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September 29, 2017
Project Manager
Change is the only constant in our world, and this is especially true for the cutting-edge IT industry. Technologies appear, change and evolve only to become obsolete in a couple of years. Business owners have to adjust their software products and mobile apps or risk being forgotten and left out in the cold. That is why software rebuilding is inevitable. Today we will discuss the signs that your product is in need of a rebuild and the ways to upgrade your software without breaking the bank or losing clients.


  1. You are stuck with an obsolete technology. They must have been cutting-edge when you first designed your software, but now the technologies you use make the product slow, cumbersome, and inflexible. There are better alternatives available that can make your software more efficient and user-friendly. Newer technologies provide wider integration opportunities and scalability for an increased number of users.
  2. You spend too much time and money on day-to-day maintenance. Even if you still work with the same team that developed your project, the costs of debugging and maintenance become too high at some point. Moreover, instead of developing new features or products, your IT team spends all the time plugging holes in an outdated code. The expenses quickly outweigh the revenue your project generates.
  3. Your customers are unhappy and switch to alternative products. There is an increased number of declined renewals, new customers are few and far between. Many clients choose to switch to comparable products that provide better user experience and compatibility. A new generation of customers has different expectations and requirements that your software can't meet. Your revenue is rapidly decreasing along with the number of clients.
If any of these situations hit close to home, it is definitely time to consider software rebuilding. It might seem like a daunting task, requiring substantial time and resources. However, there are several ways to go about rebuilding. You can choose the option that suits your needs best.


Before you tear down a perfectly working product and start rebuilding, you need to consider three factors:

Present and Future

You are perfectly aware of your product's capabilities right now. So make a list of all the things your software can do and then expand it to include all the features and specs you wish it to possess. Identify your main goals to get a better idea about how much work the rebuilding will require.

Limitations and Shortcomings

What are the weakest points of your software? You need to identify the bottleneck that limits the project's capabilities and cripples your business growth. Decide which outdated features and code need to go during the rebuild. Get a better understanding of why the problems appeared in the first place to avoid repeating them in the future.

Full or Partial Rebuild

It might be tempting to tear down the code and rewrite it from scratch, however, it is not always the only possible course of action. Depending on the problem you identify, a partial rebuild can be sufficient to provide the needed edge, pacify old customers and lure in new clients.


There is no one-size-fits-all solution for software rebuilding. You should consider your goals and possibilities before choosing a rebuilding strategy. We will discuss three ways you can go about updating your software, including their advantages and disadvantages to help you make an informed decision.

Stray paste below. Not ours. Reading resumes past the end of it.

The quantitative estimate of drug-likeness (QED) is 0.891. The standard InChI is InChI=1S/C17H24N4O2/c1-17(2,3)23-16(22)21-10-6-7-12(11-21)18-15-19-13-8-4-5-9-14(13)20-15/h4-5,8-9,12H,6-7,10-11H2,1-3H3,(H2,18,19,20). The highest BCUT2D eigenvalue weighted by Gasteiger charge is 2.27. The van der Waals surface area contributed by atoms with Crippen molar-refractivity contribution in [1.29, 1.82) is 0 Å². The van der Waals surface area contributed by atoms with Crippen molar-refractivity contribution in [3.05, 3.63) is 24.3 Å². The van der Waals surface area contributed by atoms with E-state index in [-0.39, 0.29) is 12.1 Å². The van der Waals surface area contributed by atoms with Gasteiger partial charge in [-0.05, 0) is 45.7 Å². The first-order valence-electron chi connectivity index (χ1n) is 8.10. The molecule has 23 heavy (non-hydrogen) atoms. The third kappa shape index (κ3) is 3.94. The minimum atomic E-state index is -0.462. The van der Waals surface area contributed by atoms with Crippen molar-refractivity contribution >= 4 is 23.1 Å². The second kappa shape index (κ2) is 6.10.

Buy and Alter

In an open source world finding a solution that meets your needs and altering it might be the cheapest and easiest way to rebuild your product. This option is the most viable for simple solutions for highly competitive industries. You can base your own product on the acquired open code and incorporate small changes to present the finished project to the market as soon as possible. The only major downside to this approach is that the acquired software might not meet all your requirements, and major code transformations require more time and money.

Divide and Conquer

This approach is usually called incremental, for you divide the project into large parts and rebuild them separately, while the product remains online. This approach provides an opportunity to rebuild the code one step at a time, with minimal downtime and less risk of losing paying customers. However, as you "fix the plane in the air", it takes significantly more time, because developers have to be extra careful so as not to disturb the product's architecture. It also requires more skill and patience, otherwise, your metaphorical plane might crash and burn before you finish rebuilding it.

Prototype and Expand

This approach is very similar to creating a new product from scratch. You create a requirement specification, develop a prototype or an MVP and then expand it. The first stage of the process requires minimum time and resources, but when the time to expand comes, you face an indefinite amount of time without a working product, investing money seemingly without return. Another risk you face is customer dissatisfaction if the new product does not possess some of the old release's features. Backward compatibility is a serious consideration if you choose this software rebuilding approach.

Software rebuilding is a bold decision, it requires careful consideration and painstaking calculations. We hope our advice will help you decide on the right course of action to improve your project and stimulate the much-needed business growth.
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